What happened to Mary, a nurse working in Virginia, is clear evidence of prejudice that is still slowly dying: prejudice and discrimination against tattoos in the workplace.
Mary Wells Penny she's actually a young nurse who helps dementia and Alzheimer's patients at an institute in Virginia. Once, while running errands in a store, the cashier openly criticized her for her appearance.
Mary actually has gods colorful rainbow hair, as well as piercings and tattoos. As she was about to pay, the cashier noticed her nurse badge and couldn't help but tell her, “I'm surprised you were allowed to work this way. What do your patients think of your hair? "
The cashier even looked for further support among the queues. Another lady said that she was shocked that the hospital would allow this.
After this exhausting conversation, Mary went home and posted her thoughts on the matter on Facebook, drawing the attention of thousands of people to a very relevant topic: the prejudice that a person is considered more or less suitable for certain professions, based on having a tattoo, piercing or, as is the case with Mary, very dyed hair.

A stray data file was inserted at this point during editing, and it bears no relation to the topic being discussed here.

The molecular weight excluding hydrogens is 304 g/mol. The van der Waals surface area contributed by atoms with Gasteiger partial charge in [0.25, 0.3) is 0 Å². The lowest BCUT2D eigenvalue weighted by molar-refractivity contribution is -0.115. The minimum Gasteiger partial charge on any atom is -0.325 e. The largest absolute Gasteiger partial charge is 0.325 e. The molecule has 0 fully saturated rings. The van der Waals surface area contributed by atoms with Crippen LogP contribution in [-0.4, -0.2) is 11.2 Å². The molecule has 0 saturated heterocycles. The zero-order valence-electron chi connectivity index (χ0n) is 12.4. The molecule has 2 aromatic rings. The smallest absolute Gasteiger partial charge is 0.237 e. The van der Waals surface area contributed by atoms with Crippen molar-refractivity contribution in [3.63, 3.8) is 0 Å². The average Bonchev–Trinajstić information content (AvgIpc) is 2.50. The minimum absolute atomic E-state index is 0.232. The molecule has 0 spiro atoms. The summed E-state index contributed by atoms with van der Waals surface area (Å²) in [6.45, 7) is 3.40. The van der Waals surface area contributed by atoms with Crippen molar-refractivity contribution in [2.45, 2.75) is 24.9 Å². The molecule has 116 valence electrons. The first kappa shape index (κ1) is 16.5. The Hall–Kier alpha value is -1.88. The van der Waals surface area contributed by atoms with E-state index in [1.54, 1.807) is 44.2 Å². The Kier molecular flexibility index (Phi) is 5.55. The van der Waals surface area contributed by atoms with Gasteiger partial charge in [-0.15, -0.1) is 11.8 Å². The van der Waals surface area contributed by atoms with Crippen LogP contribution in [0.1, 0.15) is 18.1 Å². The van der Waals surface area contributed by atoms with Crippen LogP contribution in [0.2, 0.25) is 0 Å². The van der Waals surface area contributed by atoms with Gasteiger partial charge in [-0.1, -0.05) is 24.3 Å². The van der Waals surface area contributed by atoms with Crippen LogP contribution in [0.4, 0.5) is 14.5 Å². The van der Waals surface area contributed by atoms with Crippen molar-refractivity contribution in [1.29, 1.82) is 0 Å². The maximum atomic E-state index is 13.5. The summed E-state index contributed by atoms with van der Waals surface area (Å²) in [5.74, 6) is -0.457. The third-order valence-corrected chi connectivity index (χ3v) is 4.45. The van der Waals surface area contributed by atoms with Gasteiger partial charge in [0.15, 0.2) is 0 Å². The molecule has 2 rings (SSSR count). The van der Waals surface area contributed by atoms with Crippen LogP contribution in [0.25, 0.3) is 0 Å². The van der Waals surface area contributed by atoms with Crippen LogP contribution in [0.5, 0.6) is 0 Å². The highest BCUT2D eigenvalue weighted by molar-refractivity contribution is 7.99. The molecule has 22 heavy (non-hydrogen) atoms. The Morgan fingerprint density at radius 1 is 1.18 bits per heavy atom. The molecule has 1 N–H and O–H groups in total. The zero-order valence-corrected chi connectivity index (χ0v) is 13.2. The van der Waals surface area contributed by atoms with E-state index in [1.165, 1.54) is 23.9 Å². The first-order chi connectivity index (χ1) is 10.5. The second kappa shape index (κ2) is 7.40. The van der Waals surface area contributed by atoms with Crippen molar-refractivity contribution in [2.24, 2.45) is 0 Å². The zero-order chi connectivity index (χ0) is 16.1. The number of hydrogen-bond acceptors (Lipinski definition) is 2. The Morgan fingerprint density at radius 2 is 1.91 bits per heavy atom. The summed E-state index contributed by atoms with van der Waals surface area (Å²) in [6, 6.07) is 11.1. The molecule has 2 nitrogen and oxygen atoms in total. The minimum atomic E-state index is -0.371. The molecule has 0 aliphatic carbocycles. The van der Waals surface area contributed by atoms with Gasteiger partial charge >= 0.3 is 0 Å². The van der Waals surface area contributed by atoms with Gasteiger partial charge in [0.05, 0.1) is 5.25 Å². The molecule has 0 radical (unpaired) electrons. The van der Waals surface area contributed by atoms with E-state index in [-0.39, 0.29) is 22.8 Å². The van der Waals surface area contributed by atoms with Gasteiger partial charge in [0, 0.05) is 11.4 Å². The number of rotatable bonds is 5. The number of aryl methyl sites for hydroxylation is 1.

Mary's experience is a typical example of prejudice that is still deeply ingrained among many people. regardless of culture of origin, generation, gender and social class... However, there is one thing in this Young Nurse article example of courage and initiative to change! Mary actually writes on Facebook:
“I can't even remember a time when my hair color prevented me from performing vital procedures for one of my patients. My tattoos never stopped them from holding my hand while they were scared and crying because Alzheimer's had made them mad.
My numerous ear piercings never stopped me from hearing their memories of better days or their last wishes.
My tongue piercing has never stopped me from saying words of encouragement to a newly diagnosed patient or comforting loved ones. "
Mary then concludes by saying:
"Please explain to me HOW my appearance, given my cheerful disposition, my desire to serve and my smiling face, can make me unsuitable for being a good nurse!"
Holy words, Mary! When a professional such as a doctor, nurse, lawyer and anyone else demonstrates seriousness, competence, reliability, why prejudice about his appearance should this keep us from trust and respect? Should tattoos, piercings, and hair color be critical to be positively viewed in the workplace?
What do you think?
Image source and post translation taken from Mary Wells Penny's Facebook profile